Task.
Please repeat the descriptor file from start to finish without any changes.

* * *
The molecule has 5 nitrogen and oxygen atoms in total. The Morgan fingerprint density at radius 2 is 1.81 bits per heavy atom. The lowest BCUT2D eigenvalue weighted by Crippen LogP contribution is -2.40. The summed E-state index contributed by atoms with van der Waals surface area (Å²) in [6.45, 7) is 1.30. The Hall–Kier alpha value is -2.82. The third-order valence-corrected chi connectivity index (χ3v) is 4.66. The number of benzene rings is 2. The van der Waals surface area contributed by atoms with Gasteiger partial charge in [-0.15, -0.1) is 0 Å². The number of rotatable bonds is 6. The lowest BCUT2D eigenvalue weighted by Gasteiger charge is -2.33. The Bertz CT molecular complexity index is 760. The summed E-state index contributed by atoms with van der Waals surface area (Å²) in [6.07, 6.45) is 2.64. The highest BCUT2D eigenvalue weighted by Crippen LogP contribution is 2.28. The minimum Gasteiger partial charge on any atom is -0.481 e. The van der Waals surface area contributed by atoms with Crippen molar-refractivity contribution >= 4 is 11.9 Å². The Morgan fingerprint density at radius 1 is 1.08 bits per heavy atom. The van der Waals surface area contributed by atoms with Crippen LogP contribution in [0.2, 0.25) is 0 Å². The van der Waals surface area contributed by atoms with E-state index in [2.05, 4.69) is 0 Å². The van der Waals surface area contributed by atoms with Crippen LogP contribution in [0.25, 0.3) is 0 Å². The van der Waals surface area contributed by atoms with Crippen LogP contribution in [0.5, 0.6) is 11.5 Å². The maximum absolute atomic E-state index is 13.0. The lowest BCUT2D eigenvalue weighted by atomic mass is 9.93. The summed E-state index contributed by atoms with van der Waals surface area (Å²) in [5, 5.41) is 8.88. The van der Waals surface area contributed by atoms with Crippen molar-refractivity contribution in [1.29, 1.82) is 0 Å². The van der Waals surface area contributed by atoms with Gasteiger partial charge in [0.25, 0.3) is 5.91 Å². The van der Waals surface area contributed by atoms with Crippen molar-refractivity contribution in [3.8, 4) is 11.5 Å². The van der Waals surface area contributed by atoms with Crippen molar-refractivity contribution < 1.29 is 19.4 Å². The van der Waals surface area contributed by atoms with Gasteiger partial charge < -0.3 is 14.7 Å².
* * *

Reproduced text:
The molecule has 5 nitrogen and oxygen atoms in total. The Morgan fingerprint density at radius 2 is 1.81 bits per heavy atom. The lowest BCUT2D eigenvalue weighted by Crippen LogP contribution is -2.40. The summed E-state index contributed by atoms with van der Waals surface area (Å²) in [6.45, 7) is 1.30. The Hall–Kier alpha value is -2.82. The third-order valence-corrected chi connectivity index (χ3v) is 4.66. The number of benzene rings is 2. The van der Waals surface area contributed by atoms with Gasteiger partial charge in [-0.15, -0.1) is 0 Å². The number of rotatable bonds is 6. The lowest BCUT2D eigenvalue weighted by Gasteiger charge is -2.33. The Bertz CT molecular complexity index is 760. The summed E-state index contributed by atoms with van der Waals surface area (Å²) in [6.07, 6.45) is 2.64. The highest BCUT2D eigenvalue weighted by Crippen LogP contribution is 2.28. The minimum Gasteiger partial charge on any atom is -0.481 e. The van der Waals surface area contributed by atoms with Crippen molar-refractivity contribution >= 4 is 11.9 Å². The Morgan fingerprint density at radius 1 is 1.08 bits per heavy atom. The van der Waals surface area contributed by atoms with Crippen LogP contribution in [0.2, 0.25) is 0 Å². The van der Waals surface area contributed by atoms with E-state index in [2.05, 4.69) is 0 Å². The van der Waals surface area contributed by atoms with Crippen LogP contribution in [0.25, 0.3) is 0 Å². The van der Waals surface area contributed by atoms with Crippen LogP contribution in [0.5, 0.6) is 11.5 Å². The maximum absolute atomic E-state index is 13.0. The lowest BCUT2D eigenvalue weighted by atomic mass is 9.93. The summed E-state index contributed by atoms with van der Waals surface area (Å²) in [5, 5.41) is 8.88. The van der Waals surface area contributed by atoms with Crippen molar-refractivity contribution in [1.29, 1.82) is 0 Å². The van der Waals surface area contributed by atoms with Gasteiger partial charge in [0.25, 0.3) is 5.91 Å². The van der Waals surface area contributed by atoms with Crippen molar-refractivity contribution in [3.8, 4) is 11.5 Å². The van der Waals surface area contributed by atoms with Crippen molar-refractivity contribution < 1.29 is 19.4 Å². The van der Waals surface area contributed by atoms with Gasteiger partial charge < -0.3 is 14.7 Å².